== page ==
What is Cancer?
Cancer is an uncontrolled growth of abnormal cells in the body, and lung cancer is the same condition in one or both lungs.
Because these cells are abnormal, they cannot function properly or develop healthy lung tissue. Furthermore, as the cells multiply, they can form into tumors, which interfere with the lung’s process of providing oxygen to the body through the blood.
Our body is composed of millions of cells, which contain DNA (deoxyribonucleic acid). As the cells become more mature, they split into two new cells, which should be exact replicas of one another. Cancer occurs when two cells split and they don’t match one another exactly, thus forming a mutation of the cell’s DNA.
What Causes these DNA mutations?
These changes in the cell’s DNA can come from normal aging of the body, inhaling dangerous things such as asbestos, or cigarette smoke, and exposure to radon gas.
Some cells are called pre-cancerous, when they have some mutations, but can still function normally in the lungs.
Primary vs. Secondary Lung Cancer
Primary lung cancer is when cancer originates in the lungs and secondary lung cancer is when cancer originates somewhere else in the body and then travels (metastasizes) to the lungs.
This affects how the cancer is treated, because if it travelled from a different part of the body to the lungs, it would be treated differently than if it were simply primary lung cancer.
- Changes in voice or being hoarse
- Coughing up phlegm or blood
- Each breath makes a harsh sound
- Pain in the shoulder, chest, and back
- Persistent coughing
- Recurrent pneumonia or bronchitis
- Shortness of breath
Symptoms of Lung Cancer in Other Parts of the Body
- Bleeding and blood clots
- Bones fracturing at random, not resulting from injury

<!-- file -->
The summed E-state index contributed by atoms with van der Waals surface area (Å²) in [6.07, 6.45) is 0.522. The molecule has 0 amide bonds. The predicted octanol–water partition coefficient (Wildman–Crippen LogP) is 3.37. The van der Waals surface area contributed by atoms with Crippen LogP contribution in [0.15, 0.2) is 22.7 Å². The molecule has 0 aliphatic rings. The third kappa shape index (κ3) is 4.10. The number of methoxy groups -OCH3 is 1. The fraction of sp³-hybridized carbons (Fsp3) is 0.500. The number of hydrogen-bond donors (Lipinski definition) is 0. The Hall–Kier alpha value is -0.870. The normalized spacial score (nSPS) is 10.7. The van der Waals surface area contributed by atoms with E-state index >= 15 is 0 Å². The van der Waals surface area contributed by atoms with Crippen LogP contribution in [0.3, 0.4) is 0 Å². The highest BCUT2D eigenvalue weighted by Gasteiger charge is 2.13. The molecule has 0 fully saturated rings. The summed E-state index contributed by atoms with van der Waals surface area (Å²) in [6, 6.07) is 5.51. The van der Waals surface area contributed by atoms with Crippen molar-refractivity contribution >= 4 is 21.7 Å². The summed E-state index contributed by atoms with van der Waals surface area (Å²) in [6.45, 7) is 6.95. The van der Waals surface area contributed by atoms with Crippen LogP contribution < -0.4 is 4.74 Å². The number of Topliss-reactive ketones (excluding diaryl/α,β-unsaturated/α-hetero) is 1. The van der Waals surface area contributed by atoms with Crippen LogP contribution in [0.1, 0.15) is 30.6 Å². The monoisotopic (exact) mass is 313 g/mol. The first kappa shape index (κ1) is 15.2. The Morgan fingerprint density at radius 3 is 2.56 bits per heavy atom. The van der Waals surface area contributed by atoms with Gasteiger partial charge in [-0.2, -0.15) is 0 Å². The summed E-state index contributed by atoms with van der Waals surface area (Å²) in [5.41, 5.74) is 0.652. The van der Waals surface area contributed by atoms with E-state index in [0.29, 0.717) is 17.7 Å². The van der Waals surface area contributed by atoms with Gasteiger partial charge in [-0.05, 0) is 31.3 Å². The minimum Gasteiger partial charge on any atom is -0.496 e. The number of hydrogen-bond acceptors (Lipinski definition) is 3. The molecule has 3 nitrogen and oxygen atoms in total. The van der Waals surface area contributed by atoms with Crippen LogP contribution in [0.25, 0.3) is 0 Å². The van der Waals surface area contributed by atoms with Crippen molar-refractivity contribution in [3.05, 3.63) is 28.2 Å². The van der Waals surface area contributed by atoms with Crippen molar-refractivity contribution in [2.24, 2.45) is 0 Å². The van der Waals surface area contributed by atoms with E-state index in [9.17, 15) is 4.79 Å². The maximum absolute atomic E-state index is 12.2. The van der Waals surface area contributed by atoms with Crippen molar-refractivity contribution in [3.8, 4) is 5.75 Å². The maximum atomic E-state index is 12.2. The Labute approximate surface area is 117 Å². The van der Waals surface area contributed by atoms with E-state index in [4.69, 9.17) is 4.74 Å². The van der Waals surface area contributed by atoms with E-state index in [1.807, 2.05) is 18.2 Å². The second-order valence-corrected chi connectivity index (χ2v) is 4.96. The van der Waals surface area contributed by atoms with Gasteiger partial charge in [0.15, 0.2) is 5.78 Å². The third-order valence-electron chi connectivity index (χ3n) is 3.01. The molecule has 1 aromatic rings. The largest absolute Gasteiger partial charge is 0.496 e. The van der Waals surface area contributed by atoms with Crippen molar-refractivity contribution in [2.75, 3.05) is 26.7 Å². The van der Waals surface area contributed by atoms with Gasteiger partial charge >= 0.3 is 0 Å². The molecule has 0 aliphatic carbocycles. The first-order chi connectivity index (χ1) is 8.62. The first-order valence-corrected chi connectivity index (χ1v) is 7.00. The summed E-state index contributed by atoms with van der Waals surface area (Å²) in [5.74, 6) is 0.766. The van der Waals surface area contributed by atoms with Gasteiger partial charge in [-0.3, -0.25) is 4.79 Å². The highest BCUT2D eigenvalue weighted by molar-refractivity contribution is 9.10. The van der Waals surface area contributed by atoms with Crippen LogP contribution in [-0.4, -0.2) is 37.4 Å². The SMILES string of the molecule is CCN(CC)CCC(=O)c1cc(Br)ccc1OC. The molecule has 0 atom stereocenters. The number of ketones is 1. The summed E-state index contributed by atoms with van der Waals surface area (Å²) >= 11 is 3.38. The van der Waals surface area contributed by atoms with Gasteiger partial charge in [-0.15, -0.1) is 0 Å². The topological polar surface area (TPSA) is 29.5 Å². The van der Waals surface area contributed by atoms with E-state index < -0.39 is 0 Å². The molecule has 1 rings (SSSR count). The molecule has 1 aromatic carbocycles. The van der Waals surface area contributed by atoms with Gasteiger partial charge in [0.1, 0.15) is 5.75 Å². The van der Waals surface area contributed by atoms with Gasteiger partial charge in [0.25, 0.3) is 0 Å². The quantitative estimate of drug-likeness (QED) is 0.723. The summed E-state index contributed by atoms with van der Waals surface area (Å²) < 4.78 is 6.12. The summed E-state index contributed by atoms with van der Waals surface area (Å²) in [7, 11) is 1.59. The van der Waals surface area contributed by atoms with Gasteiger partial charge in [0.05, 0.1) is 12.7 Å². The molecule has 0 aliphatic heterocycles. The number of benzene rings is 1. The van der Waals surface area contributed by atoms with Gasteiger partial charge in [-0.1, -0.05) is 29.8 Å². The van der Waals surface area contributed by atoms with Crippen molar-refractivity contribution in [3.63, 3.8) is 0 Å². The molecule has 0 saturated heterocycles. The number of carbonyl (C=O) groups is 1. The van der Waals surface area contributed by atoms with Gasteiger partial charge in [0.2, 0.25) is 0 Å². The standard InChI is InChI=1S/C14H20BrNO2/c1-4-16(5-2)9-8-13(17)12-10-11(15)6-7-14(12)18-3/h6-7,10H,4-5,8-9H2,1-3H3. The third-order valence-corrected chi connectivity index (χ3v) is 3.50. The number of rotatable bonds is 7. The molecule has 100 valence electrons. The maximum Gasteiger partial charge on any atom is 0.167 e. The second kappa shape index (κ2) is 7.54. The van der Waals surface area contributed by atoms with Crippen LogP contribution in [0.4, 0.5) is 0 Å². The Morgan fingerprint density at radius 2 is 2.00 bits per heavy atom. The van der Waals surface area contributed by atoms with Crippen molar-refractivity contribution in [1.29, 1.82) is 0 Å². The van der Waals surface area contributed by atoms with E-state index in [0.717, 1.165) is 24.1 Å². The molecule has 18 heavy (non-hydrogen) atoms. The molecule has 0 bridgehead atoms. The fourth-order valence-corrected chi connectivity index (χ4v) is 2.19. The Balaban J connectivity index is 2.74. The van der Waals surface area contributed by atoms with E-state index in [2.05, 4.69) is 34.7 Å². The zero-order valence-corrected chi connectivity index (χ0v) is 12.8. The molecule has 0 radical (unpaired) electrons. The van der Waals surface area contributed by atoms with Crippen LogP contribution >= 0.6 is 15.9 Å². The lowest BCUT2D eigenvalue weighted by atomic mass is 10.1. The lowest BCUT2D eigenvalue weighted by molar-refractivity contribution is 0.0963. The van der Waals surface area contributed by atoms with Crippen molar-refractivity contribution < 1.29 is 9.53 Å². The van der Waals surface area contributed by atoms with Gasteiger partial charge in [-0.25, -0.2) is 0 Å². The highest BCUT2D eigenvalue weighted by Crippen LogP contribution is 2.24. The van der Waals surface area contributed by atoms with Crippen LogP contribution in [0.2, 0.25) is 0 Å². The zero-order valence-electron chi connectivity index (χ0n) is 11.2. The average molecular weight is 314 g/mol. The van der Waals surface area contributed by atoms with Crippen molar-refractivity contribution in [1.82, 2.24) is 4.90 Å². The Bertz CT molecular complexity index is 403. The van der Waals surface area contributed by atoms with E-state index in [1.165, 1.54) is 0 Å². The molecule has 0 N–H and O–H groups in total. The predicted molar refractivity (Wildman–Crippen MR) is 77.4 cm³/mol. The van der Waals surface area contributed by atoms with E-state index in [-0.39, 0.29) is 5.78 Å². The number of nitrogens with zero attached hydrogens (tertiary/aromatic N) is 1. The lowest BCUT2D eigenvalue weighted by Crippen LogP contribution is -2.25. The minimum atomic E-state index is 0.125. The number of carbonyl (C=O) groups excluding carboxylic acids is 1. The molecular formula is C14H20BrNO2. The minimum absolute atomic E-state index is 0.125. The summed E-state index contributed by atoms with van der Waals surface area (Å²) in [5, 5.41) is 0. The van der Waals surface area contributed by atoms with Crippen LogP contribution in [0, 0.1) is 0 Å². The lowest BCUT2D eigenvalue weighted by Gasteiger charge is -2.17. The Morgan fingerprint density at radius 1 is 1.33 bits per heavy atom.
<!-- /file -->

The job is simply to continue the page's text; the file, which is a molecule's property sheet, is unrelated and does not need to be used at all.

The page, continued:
- Face and neck swelling
- Headaches, along with pain in bone or joints
- Muscle wasting
- Unexplained weight loss or loss of appetite
Diagnosing Lung Cancer
If you or your doctor suspects lung cancer, then the doctor will take a small tissue sample from your lungs (biopsy). This can be done with a small needle passed into the lungs to get a tissue sample, or through a bronchoscopy, where a doctor inserts a small tube through your mouth, into your lungs, and it has a small light on the end so the doctor can see the lungs as well as remove a tissue sample.
Treating Lung Cancer
Depending on the degree and severity of the cancer, there are several different treatments and combinations of treatments.
Surgery – Surgery will take place if lung cancer is more severe, and tumors have formed. In this case, the tumors will be removed surgically.
Chemotherapy – If someone has later stages of lung cancer and tumors have already been removed, then chemotherapy can be used as a preventative therapy. Chemotherapy is a combination of drugs that are inserted into the body through IV’s. In cases where the tumor has not yet been removed, chemotherapy can help to shrink the tumor.
Radiation – Radiation is typically performed, in conjunction with chemotherapy, on patients whose tumors are so large that they cannot be removed. This would be stage III lung cancer.
Chemotherapy Treatment Side Effects
Side effects are based on how long you have been treated and which treatments you had.
- Chemobrain -not feeling as mentally alert as usual, struggle with memory and concentration
- Blood clots
- Diarrhea – Two or more loose bowel movements per day
- Fatigue – This is the most common side effect of cancer treatment
- Hair loss – This occurs from chemo treatments as they weaken hair follicles
- Issues in the mouth – dry mouth, tooth decay, and mouth sores
- Nausea and vomiting – These can be managed well from medication
- Pain in the bone and weaker bones
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